I didn't really know how I was going to write this book and, in hindsight, I'm still not sure how it came together. I knew that there would be a crime in the present-day and that it would force everyone to confront what they hadn't been able to face seven years ago. I knew that the only POVs presented would be female; men in this book tend to be largely beside the point, which felt kind of revolutionary in a novel about women. The story unfolds slowly because people are so loathe to revisit it, for different reasons. I wasn't trying to be coy but I needed almost 400 pages to prepare the characters, the readers --- and myself --- to face Olivia's death.

Looking back, I see I had two, rather odd models in mind. First, there was the film The Accused, in which the rape scene is not shown until the end when the viewer cannot mistake it for anything but what it is, a horrible, dehumanizing act of violence by a mob of men. By withholding this scene, the director Jonathan Kaplan kept it from being gratuitous.

But I also have a special fondness for Jon Krakauer's INTO THE WILD. It begins with a story we know --- a young man died in Alaska, undone by his own naivete about what it takes to live in the wilderness. Krakauer then tells his story and takes you back, at the end, to the scene you've already read. But now it's a tragedy, now you know what has been lost. I have never cried so hard over a book as I did at the end of INTO THE WILD because then I knew the young man and how he had come to be where he was, making the mistakes he made.

BRC: In EVERY SECRET THING there is a sort of flowering of descriptive powers that you've been building from book to book, particularly since IN A STRANGE CITY (the sixth Tess Monaghan mystery). Do these vivid descriptions of people and sensory details of place come to you in your first draft or do you consciously craft them in later? Either way, they're wonderful.

LL: Well, thank you. That means a lot to me. I hope it's because I've been trying to train myself to see the world. Young, it's hard to see anything besides one's own reflection in the mirror. "See something new" is a private challenge I make to myself as I walk the same streets each day, heading to the coffee house where I write. It might be the detail of the door pulls on the Catholic church --- their small hands and clasping rods that probably has some religious significance that's beyond me -- or the whimsical crab-shaped cutouts in the fencing around a neighbor's deck. I look into people's faces (perhaps a little too intensely) and when I have time, I sometimes commit these observations to a journal, one that is limited to concrete detail. No emotions, no "I'm so blue today" --- just cold hard facts that age much better.

I rewrite a lot. My rough drafts are beyond rough; I wouldn't want anyone to see my work until it was in its third draft at the very least. But out of curiosity, I just called up the Feb. 5th, 2002 version of something I had called Chapter 2A. It's the scene --- now Chapter 3 --- where Sharon Kerpelman is in the courthouse. I was shocked by how much was there in the early version --- the fish-white people and the "lacy pattern" on Sharon's cheek. But it definitely evolved over several rewrites.

BRC: Bouncing off the previous question, what is your writing routine like? Do you work from an outline, revise as you go, or do a first draft plus one or more revisions?

LL: The routine has been evolving. EVERY SECRET THING was written largely in my pajamas and I will confess there was one particularly good day of writing when I emerged from my office --- hair on end, still in PJs at 1 p.m. --- and announced: "If the Baltimore Sun had let me come to work like this, I would have won a Pulitzer!"

But this year's bad winter drove me out of the house and I began taking my work to a neighborhood coffee house. So I write all morning and come home by noon, when I check e-mail and catch up with anything urgent --- the ancillary stuff of writing, as I think of it. I work out and then head back to my desk again, but I write only if truly inspired. I'm much more likely to do research or write these odd little documents that help set me straight. Or make an elaborate chart.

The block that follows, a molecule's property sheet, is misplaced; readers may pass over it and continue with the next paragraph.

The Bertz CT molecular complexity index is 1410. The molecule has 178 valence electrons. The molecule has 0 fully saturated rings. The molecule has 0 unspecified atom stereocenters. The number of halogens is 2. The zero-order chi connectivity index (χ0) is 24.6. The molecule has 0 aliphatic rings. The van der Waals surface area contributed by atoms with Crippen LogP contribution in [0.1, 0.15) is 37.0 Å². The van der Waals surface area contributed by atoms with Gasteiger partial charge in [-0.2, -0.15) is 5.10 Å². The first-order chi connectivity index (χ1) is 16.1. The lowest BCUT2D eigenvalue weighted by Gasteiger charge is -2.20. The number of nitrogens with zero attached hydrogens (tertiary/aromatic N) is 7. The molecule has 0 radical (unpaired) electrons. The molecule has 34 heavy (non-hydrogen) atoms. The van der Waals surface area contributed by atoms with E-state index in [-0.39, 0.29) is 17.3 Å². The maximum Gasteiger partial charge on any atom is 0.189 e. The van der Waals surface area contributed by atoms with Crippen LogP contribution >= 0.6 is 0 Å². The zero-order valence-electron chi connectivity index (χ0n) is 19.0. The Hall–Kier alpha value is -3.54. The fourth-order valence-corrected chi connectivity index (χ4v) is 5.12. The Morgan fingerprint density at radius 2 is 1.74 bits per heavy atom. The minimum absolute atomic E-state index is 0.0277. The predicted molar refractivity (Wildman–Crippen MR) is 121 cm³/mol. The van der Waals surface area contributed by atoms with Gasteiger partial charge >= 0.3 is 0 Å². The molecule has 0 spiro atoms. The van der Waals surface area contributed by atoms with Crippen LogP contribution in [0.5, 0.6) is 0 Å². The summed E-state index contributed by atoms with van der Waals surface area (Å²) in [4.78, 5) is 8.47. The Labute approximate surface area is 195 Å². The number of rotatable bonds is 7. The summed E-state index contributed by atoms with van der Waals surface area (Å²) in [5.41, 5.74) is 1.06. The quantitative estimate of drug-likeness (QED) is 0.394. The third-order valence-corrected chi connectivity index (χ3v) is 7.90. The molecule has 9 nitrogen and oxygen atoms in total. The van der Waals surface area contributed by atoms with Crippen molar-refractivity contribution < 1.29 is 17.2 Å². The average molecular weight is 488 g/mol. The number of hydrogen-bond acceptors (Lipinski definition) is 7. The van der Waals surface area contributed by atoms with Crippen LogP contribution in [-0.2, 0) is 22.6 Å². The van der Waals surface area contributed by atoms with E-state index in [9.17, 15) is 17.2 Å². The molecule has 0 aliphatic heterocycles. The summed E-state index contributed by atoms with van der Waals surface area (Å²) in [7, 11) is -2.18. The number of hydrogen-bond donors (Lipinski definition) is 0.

BRC: Has writing full-time changed any part of your daily routine?

LL: I love to joke about how cushy my life is and make no mistake --- I'm living my dream life, doing what I hoped to do. That said, I actually work so much harder than I ever did before, with an intensity that I just couldn't muster when I had two jobs. Or even when I solely worked as a newspaper reporter. Reporting is too filled with lulls to get a great rhythm going --- you wait for phone calls, you drive all over the place, you pore over documents, you sit through numbingly dull meetings. And you just can't control it, which made me crazy.

BRC: HarperCollins is sending you on a fairly lengthy tour for EVERY SECRET THING. Please tell our readers what major cities you plan to visit, and when. I expect the details will be on your website, correct?

LL: Yes, and the tour is still evolving as I write this. Here's what I know for sure --- Baltimore (of course), with several appearances planned, including the Baltimore Book Festival; Pittsburgh (really Oakmont) on Sept. 5th at Mystery Lovers Bookshop; Mysterious Galaxy in San Diego on Sept. 7th; the Poisoned Pen in Scottsdale on Sept. 10th, followed by trips to the mystery book stores in Milwaukee and Madison, Wisconsin. There are many more appearances and stock-signings in Southern California, several book festivals (New York is Book Country; St. Petersburg, Florida; Austin, Texas; Seattle, Washington) and, of course, Bouchercon in Las Vegas. I'm thrilled to be doing so much.

BRC: Is there another stand-alone on the horizon, or perhaps an eighth Tess Monaghan mystery?

LL: I'm just finishing the eighth Tess Monaghan, which is untitled at this point. I rather like it --- it's about averting a murder as opposed to solving one, and I've played with the way the story is told. I do like to shake things up, for myself and readers. I think readers are pretty open-minded and while series offer the pleasures of the known, there needs to be some innovation along the way.

After that, I have an idea for another stand-alone, but I probably shouldn't talk about it until I get the go-ahead. I've said it before in many forums but it's worth repeating --- the people at Morrow have been enormously supportive of my decision to write a book that was outside my series, with a setup that makes most people cringe. So I'll give them a chance to give me feedback about my next idea, and if they're up for it --- well, let's just say I'll be hanging around 4-H clubs and high schools.